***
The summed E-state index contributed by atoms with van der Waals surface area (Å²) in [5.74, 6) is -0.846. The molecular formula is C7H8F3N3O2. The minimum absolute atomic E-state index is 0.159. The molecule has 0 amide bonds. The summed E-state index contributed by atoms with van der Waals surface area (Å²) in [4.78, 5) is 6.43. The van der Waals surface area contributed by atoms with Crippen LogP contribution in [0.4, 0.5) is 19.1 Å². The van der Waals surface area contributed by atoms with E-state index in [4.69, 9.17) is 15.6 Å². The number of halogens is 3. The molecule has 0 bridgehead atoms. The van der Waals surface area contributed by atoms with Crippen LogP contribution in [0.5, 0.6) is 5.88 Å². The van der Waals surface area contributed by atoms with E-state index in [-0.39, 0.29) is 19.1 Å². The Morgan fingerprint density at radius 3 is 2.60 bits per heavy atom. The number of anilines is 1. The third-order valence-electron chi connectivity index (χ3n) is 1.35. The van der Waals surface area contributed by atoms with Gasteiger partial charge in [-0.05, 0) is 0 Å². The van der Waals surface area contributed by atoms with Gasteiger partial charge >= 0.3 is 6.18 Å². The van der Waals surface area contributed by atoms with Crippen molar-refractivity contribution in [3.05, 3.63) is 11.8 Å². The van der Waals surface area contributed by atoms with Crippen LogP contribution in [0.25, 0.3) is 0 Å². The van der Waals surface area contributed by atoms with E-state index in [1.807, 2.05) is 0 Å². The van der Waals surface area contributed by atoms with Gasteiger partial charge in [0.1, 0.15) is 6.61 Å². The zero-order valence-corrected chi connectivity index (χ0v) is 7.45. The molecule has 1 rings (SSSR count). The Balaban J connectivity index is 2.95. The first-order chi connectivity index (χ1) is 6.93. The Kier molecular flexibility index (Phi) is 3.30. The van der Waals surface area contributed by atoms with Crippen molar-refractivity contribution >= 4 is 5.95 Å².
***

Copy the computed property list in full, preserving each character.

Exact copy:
The summed E-state index contributed by atoms with van der Waals surface area (Å²) in [5.74, 6) is -0.846. The molecular formula is C7H8F3N3O2. The minimum absolute atomic E-state index is 0.159. The molecule has 0 amide bonds. The summed E-state index contributed by atoms with van der Waals surface area (Å²) in [4.78, 5) is 6.43. The van der Waals surface area contributed by atoms with Crippen LogP contribution in [0.4, 0.5) is 19.1 Å². The van der Waals surface area contributed by atoms with E-state index in [4.69, 9.17) is 15.6 Å². The number of halogens is 3. The molecule has 0 bridgehead atoms. The van der Waals surface area contributed by atoms with Crippen LogP contribution in [0.5, 0.6) is 5.88 Å². The van der Waals surface area contributed by atoms with E-state index in [-0.39, 0.29) is 19.1 Å². The Morgan fingerprint density at radius 3 is 2.60 bits per heavy atom. The number of anilines is 1. The third-order valence-electron chi connectivity index (χ3n) is 1.35. The van der Waals surface area contributed by atoms with Gasteiger partial charge in [-0.05, 0) is 0 Å². The van der Waals surface area contributed by atoms with Gasteiger partial charge >= 0.3 is 6.18 Å². The van der Waals surface area contributed by atoms with Crippen molar-refractivity contribution in [3.05, 3.63) is 11.8 Å². The van der Waals surface area contributed by atoms with Crippen LogP contribution in [0.25, 0.3) is 0 Å². The van der Waals surface area contributed by atoms with E-state index in [1.807, 2.05) is 0 Å². The van der Waals surface area contributed by atoms with Gasteiger partial charge in [0.1, 0.15) is 6.61 Å². The zero-order valence-corrected chi connectivity index (χ0v) is 7.45. The molecule has 1 rings (SSSR count). The Balaban J connectivity index is 2.95. The first-order chi connectivity index (χ1) is 6.93. The Kier molecular flexibility index (Phi) is 3.30. The van der Waals surface area contributed by atoms with Crippen molar-refractivity contribution >= 4 is 5.95 Å².